NASF OSHA Alert: OSHA Proposed Update to Hazard Communication Standard

OSHA recently issued a notice of proposed rulemaking (NPRM) to amend and update the agency’s Hazard Communication Standard. 
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The Occupational Safety and Health Administration (OSHA) recently issued a notice of proposed rulemaking (NPRM) to amend and update the agency's Hazard Communication Standard. NASF reached OSHA officials and discussed the changes the day the new rulemaking package was announced. The formal proposed rule was published in the Federal Register on February 16, 2021 and can be found here.

The move would update the current US regulation to align with the most recent version (revision 7) of the UN Globally Harmonized System of Classification and Labeling of Chemicals (GHS). It also seeks to harmonize provisions of the HCS with Canada and other U.S. agencies, and respond to issues that have emerged from industry and other stakeholders since OSHA's last change to the standard in 2012.

redline version showing proposed revisions to the current standard, as well as a general overview presentation by OSHA and other materials and updates, can be found here. If NASF members have specific concerns, please contact crichter@thepolicygroup.com or jhannapel@thepolicygroup.com.

Brief Background 

The current OSHA standard was first issued in 1983 and provides a standardized approach to workplace hazard communications associated with exposure to hazardous chemicals.

The most recent 2012 update was a significant change. It aligned the Hazard Communication Standard with GHS revision 3, which created a more formalized and systematic approach to classifying chemicals and communicating hazard information through a new approach for Safety Data Sheet (SDS).

The changes proposed last week had been in preparation by agency officials under the Trump administration for some time.

OSHA’s Objectives for the Proposed Rule

OSHA notes that it expects the updated changes will improve worker protections and reduce chemical-related workplace illnesses and injuries by revising the information on labels and safety data sheets (SDS) for hazardous chemicals.

The agency has also determined that the proposed changes would make the standard more effective by improving communication of hazard information so that employees are better apprised of the chemical hazards to which they may be exposed.

Selected Changes

Among the modifications included in the new proposed rule are:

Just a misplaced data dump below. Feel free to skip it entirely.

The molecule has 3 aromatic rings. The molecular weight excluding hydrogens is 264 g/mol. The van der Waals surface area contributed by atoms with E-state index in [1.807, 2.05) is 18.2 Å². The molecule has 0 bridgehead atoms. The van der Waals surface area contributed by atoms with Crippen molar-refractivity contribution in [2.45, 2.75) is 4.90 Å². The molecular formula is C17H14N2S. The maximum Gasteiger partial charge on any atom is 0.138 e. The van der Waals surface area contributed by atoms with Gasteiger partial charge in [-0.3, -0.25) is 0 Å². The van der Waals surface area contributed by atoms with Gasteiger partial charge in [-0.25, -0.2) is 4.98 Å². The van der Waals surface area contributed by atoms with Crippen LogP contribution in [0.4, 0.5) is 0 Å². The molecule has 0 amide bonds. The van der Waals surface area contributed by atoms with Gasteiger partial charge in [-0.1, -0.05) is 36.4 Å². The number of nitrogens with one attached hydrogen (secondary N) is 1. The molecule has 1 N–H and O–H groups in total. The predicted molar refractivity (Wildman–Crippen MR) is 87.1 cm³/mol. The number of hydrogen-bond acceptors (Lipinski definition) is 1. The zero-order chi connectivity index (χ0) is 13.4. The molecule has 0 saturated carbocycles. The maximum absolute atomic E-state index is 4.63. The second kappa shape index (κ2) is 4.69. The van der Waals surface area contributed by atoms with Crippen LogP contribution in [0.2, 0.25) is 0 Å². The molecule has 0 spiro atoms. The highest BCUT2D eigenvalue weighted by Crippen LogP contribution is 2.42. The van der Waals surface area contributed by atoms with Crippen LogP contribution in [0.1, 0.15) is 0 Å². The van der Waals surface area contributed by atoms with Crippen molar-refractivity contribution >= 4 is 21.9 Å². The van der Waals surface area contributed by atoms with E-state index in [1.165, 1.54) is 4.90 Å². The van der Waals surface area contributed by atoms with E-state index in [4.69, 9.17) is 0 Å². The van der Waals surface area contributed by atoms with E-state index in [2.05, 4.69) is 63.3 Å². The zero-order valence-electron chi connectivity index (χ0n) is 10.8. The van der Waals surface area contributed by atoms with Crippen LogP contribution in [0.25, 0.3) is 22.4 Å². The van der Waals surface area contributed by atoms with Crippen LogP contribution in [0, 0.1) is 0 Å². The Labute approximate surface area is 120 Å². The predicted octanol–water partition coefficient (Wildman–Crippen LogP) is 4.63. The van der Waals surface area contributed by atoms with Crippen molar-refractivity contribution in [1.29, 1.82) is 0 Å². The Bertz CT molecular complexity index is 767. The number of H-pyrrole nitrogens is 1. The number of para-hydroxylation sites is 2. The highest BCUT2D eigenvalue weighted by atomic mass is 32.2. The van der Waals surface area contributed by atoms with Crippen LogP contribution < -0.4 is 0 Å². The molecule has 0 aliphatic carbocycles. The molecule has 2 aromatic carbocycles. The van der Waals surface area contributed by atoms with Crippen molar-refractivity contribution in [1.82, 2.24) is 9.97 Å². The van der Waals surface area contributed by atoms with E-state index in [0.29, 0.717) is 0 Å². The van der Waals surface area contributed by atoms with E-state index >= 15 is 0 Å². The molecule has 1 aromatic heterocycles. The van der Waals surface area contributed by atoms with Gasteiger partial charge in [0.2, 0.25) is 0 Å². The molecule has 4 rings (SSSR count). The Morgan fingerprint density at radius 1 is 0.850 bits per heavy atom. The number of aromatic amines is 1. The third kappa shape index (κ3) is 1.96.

• Bulk Shipments - Additional flexibility for labeling bulk shipments of hazardous chemicals, including allowing labels to be placed on the immediate container or transmitted with shipping papers, bills of lading, or by other technological or electronic means that are immediately available to workers in printed form on the receiving end of the shipment;
  • Labeling Options - More alternative labeling options where a manufacturer or importer can demonstrate that it is not feasible to use traditional pull-out labels, fold-back labels, or tags containing the full label information normally required under the standard, including specific alternative requirements for containers less than or equal to 100ml capacity and for containers less than or equal to 3ml capacity.
  • Updates on Hazards - New requirements to update the labels on individual containers that have been released for shipment but are awaiting future distribution where the manufacturer, importer or distributer becomes aware of new significant information regarding the hazards of the chemical.

Other changes to the existing standard are proposed as well.

NASF is now reviewing the proposed rule changes and plans to submit comments on significant finishing industry concerns, in concert with other manufacturing organizations. The deadline for comments on the rule is April 19, 2021.

If you have questions, please reach NASF by contacting Jeff Hannapel at jhannapel@thepolicygroup.com or Christian Richter at crichter@thepolicygroup.com

This OSHA update is courtesy of the National Association for Surface Finishing (NASF). For more information or to become a member, visit nasf.org.